We can say that a life which allows the process of "pure intuition" that operates with mental pictures might be sufficient for beliefs about the elementary properties of triangles. Thus being sufficient is in this case independent of experience. The belief is warranted independently of experience if its generated in the appropriate way. So if the use of pure intuition is appropriate, belief is warranted independent of experience. Finally, if the warranted belief is true in other situations where experiences are different ("counterfactual situations"), then one has knowledge independent of experience--a priori knowledge.
Final Analysis of A Priori Knowledge
Putting this all together, we have the following analysis of a priori knowledge.
Take the case of the student being told by her teacher that the sum of the angles of a triangle is equal to two right angles. The idea is that in any life the student could know its truth using, say, pure intuition, but in some lives the student could not know its truth by the process of being in a sensory state and interpreting it as hearing a sentence uttered by her teacher. Perhaps this sensory state is wholly misleading, in which case she would lack warrant for her belief and hence lack knowledge.
Types of Processes
You might wonder why I described the process in terms of sensory states and their interpretation. The reason is that Kitcher wants in general to confine these processes "to those segments which consist solely of states and events internal to the believer." The reason he wishes to do this is that he wants to allow for a priori knowledge, which in turn requires him to allow for purely psychological states to confer warrant.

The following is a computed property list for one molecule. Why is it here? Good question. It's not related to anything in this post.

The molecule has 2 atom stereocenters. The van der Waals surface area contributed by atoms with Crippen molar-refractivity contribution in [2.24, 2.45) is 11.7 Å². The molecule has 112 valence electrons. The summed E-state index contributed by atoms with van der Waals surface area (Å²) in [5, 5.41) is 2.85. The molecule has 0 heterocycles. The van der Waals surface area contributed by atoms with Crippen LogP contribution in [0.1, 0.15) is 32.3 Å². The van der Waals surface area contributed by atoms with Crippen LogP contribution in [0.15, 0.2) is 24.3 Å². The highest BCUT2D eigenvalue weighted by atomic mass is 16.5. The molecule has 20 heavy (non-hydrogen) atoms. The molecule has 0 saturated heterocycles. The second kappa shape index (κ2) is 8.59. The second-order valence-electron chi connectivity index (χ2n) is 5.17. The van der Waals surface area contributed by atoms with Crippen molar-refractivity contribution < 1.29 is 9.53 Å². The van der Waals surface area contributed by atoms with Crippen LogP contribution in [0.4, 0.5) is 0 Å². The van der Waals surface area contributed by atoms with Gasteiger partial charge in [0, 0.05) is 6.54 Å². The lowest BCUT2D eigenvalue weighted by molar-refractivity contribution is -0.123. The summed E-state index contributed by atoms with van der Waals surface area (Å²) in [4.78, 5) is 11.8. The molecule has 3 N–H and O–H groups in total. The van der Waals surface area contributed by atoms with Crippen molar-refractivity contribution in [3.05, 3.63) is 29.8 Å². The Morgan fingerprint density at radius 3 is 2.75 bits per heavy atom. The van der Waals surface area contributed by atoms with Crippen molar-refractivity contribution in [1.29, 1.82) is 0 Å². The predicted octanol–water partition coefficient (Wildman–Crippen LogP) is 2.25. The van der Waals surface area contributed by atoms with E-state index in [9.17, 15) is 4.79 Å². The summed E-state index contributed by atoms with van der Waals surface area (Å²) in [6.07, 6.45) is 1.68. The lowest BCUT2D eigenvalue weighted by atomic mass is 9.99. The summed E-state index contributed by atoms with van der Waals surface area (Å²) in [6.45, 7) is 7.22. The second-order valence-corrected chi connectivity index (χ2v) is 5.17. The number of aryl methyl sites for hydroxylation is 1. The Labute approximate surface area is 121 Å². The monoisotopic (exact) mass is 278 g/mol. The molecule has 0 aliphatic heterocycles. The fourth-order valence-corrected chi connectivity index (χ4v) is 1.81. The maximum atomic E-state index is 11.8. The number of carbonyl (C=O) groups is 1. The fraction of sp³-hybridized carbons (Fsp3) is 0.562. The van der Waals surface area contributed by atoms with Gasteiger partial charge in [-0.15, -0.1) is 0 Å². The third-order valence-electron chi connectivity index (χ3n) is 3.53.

Kitcher does not explain exactly how it is that psychological processes should be divided into types. Instead, he leaves that to anyone who is trying to develop a substantive account of a priori knowledge. He further clarifies the meaning of "could" in the analysis, so that it supposes that X has the standard mental capacities human beings actually have. Otherwise, the conditions might be satified by a life in which X has enhanced mental powers.
A Priori Knowledge of Psychological States
As was noted above, the standard accounts of a priori knowledge take it to be about mathematical truths, logical truths, and the like. Kitcher's account allows knowledge of our own psychological states: a priori knowledge may be self-knowledge.
Because not all of one's own psychological states can be known a priori, there is less of a problem than it appears at first. If one can be mistaken about one's psychological state, the truth condition is violated. If the process requires certain experiences before it can exist, then in those lives lacking them, the belief cannot be produced. Thus, if the belief is that I feel pain, if I can have the belief without feeling pain, or if I must have the pain in order to have the belief, I lack a priori knowledge that I feel pain.
It might be thought that when we have the power to produce psychological states at will, and then exercise that power, we have a priori knowledge that we are in those states. So, if I will myself to imagine a red patch and by so doing produce a red patch in my imagination, perhaps I have a priori knowledge that I am imagining a red patch. Kitcher notes that we may be able to undermine this result by allowing that in some cases, I have enough neuro-physiological knowledge of myself that I find that I am unreliable in detecting my psychological states, so my belief will not be warranted.